If within 50-75 miles or less of your party, it can be a useful messaging tool when there is no cellular infrastructure available (otherwise a simple group text would be easier). Beyond this distance, they may become unreliable as some digipeaters do not accept APRS messages and they may not be received by the intended party if there are multiple digipeater hops.
Who Can See the Message?
While these are sent over the air and can technically be seen by all monitoring the raw packet data, APRS radios and software do not post them in the radio message inbox unless you are the intended recipient. They are not secured or encrypted and do pass over the airwaves, so keep that in mind.
Ping Position to Get Messages
You should always be beaconing your position if you want to get your APRS messages. While these are two separate “features” of APRS, digipeaters look to see who is on them. This information is then used to route APRS messages.
If you are just waiting for a message and not sending a position, you are not using the digipeater. Therefore, if someone sent you an APRS message and that digipeater hears it, it won’t send it to you because it doesn’t think you are there.
If you want the best chance to get your APRS messages, it is best to be beaconing your location. Even if not moving.
More on Security
Keep in mind also that APRS doesn’t just have to be ran on 144.390MHz. It could be ran on another amateur VHF/UHF frequency for a more “private” APRS set up for your group. The APRS data is still readily available for anyone tuned to that band with APRS mode engaged, but they would have to know where to listen. However, without setting up your own, coverage and range is limited because there are no Digipeaters or iGates listening.
APRS Packets Don’t Always Follow the Same Path
When APRS packets are going through digipeaters, they don’t always take the same path when multiple digipeaters are in the area. Remember digipeaters “repeat” the packet but have a limited number of hops. The route your packet takes is completely dependent on what digipeater it hits first, who hears it second, etc.
Why Is This Important?
- When sending APRS messages: As they may not always get to the intended recipient because of the path the packet takes across the digipeater hops. Because of this, you may need to retry your message multiple times.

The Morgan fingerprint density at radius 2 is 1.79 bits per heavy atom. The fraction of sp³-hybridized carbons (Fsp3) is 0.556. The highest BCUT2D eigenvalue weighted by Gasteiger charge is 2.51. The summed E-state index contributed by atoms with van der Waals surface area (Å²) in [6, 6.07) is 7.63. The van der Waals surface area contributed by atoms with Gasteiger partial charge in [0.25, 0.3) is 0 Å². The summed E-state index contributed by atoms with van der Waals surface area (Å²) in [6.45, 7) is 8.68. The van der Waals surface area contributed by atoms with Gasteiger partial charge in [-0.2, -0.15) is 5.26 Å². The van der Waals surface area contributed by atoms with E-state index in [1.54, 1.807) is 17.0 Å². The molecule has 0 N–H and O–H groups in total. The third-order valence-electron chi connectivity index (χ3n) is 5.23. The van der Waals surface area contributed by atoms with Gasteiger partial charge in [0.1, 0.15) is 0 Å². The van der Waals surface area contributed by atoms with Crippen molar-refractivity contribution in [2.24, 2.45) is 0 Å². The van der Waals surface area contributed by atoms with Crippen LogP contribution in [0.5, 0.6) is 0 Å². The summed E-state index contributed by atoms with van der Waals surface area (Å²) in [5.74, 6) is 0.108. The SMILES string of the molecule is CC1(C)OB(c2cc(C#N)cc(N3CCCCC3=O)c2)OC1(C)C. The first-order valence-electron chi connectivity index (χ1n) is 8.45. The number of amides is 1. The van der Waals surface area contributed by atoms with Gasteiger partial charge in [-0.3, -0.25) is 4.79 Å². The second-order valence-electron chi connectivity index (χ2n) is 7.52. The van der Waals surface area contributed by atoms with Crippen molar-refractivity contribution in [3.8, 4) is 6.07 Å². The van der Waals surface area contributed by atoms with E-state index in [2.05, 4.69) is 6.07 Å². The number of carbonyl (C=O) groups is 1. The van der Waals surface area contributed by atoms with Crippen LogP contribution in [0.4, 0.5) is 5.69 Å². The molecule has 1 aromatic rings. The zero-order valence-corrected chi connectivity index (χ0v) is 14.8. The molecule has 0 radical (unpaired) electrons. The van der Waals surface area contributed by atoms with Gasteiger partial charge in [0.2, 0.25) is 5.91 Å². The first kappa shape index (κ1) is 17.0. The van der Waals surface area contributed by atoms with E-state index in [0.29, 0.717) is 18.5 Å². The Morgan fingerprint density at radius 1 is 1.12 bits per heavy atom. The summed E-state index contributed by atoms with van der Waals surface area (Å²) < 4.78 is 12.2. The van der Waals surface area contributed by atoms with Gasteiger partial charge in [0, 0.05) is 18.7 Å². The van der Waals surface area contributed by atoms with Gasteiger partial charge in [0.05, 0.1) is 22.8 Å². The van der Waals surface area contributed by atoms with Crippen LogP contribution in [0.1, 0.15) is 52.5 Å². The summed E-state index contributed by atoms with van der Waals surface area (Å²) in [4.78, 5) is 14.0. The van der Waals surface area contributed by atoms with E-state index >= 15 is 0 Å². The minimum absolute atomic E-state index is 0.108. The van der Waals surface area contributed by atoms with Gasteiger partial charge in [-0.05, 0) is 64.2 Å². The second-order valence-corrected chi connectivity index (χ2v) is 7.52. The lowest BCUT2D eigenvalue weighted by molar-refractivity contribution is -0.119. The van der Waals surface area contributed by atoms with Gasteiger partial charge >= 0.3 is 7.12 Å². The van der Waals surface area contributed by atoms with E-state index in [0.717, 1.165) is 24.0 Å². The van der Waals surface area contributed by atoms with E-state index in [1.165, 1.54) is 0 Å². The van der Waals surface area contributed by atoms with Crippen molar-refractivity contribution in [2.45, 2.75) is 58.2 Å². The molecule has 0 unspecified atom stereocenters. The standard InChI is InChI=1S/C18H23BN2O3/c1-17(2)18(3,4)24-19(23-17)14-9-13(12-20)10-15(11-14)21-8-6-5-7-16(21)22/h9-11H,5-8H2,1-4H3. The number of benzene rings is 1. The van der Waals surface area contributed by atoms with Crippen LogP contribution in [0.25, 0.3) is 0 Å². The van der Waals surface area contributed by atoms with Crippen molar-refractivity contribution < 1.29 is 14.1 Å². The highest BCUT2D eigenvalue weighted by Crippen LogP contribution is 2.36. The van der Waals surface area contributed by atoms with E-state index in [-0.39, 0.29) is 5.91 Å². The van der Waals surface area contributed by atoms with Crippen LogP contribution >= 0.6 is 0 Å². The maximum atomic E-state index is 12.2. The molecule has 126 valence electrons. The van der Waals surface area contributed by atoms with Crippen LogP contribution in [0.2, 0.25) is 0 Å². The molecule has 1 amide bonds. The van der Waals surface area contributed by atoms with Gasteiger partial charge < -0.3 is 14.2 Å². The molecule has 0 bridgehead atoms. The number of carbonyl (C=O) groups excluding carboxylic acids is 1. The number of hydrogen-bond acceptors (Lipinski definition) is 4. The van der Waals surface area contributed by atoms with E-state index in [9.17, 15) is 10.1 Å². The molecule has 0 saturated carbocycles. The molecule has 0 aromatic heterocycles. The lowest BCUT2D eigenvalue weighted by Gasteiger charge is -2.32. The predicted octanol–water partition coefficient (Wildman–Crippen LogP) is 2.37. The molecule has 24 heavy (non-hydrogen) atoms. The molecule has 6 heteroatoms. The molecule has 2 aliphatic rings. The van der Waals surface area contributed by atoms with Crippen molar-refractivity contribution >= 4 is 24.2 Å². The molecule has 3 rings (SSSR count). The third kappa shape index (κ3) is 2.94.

- Positional Packets and Status Text: On the brighter side, with positional packets, the multiple route concept can be beneficial as your first packet transmission may not hit an iGate, the second or third packet transmission taking a different path does, thus posting your information online. The automatic repetition of positional packets allows for multiple “attempts” and different routes to get your message out further via radio and higher potential to get it on APRS-IS.
APRS vs a Satellite Communicator
Satellite text communicators and satellite phones are an extremely effective communications solution and allow you to get a message across at nearly any location across the globe. I have used satellite devices in areas where the only two things that got out were HF radio or satellite. I highly recommend them for families who don’t have ham licenses or need the easiest method to get a message across. You know, the KISS method (Keep It Simple Stupid).
The downside to these solutions? They come with a price. They require an initial hardware cost of anywhere from $300-2000 dollars plus monthly fees for service at rates of up to $5 per minute. And in most cases, if you don’t use the time, you lose it.
Looking for a cost-effective satellite solution? We recommend and use the Garmin InReach which operates on the Iridium Satellite network. It provides, two-way text messaging via satellite for a great monthly price. At this time of this writing, the cheapest plan available is around $12 a month for a estimated total of $144 a month per unit. After you buy the hardware of course.
In our area we have a robust APRS network. APRS requires just the initial cost of the equipment and is much more cost effective over the long term.
Once APRS is set up, it is easy to use. With a little practice, anyone, even school-age children can be taught how to initiate an APRS beacon or send an APRS message.
What do we use? We use both. We use APRS for keeping our ham group, family ham operators, and radio base stations up to date with our current status during trips and emergencies. We invested in Garmin InReach in order to have non-terrestrial communications as a Plan B in our preparedness toolbox. However the investment was also made because the InReach can be used during hiking trips in the wilderness and while away on business travel, situations where carrying a mobile APRS units was not feasible.
Both work well, the APRS solution is much more cost effective over the long run comparatively speaking, but remember, these are two different communication technologies each with their pros and cons.
Take a few minutes and review your emergency communications plan. If cellular infrastructure goes down, do you have a way to continue to communicate and share vital information with family and friends? Consider APRS and how it can fit into your plan.
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If this article was useful for you, checkout our related articles on the 4 T’s of Emergency Communications Planning and Ham Radio for Beginners: Simplex and Duplex Communications for Preparedness.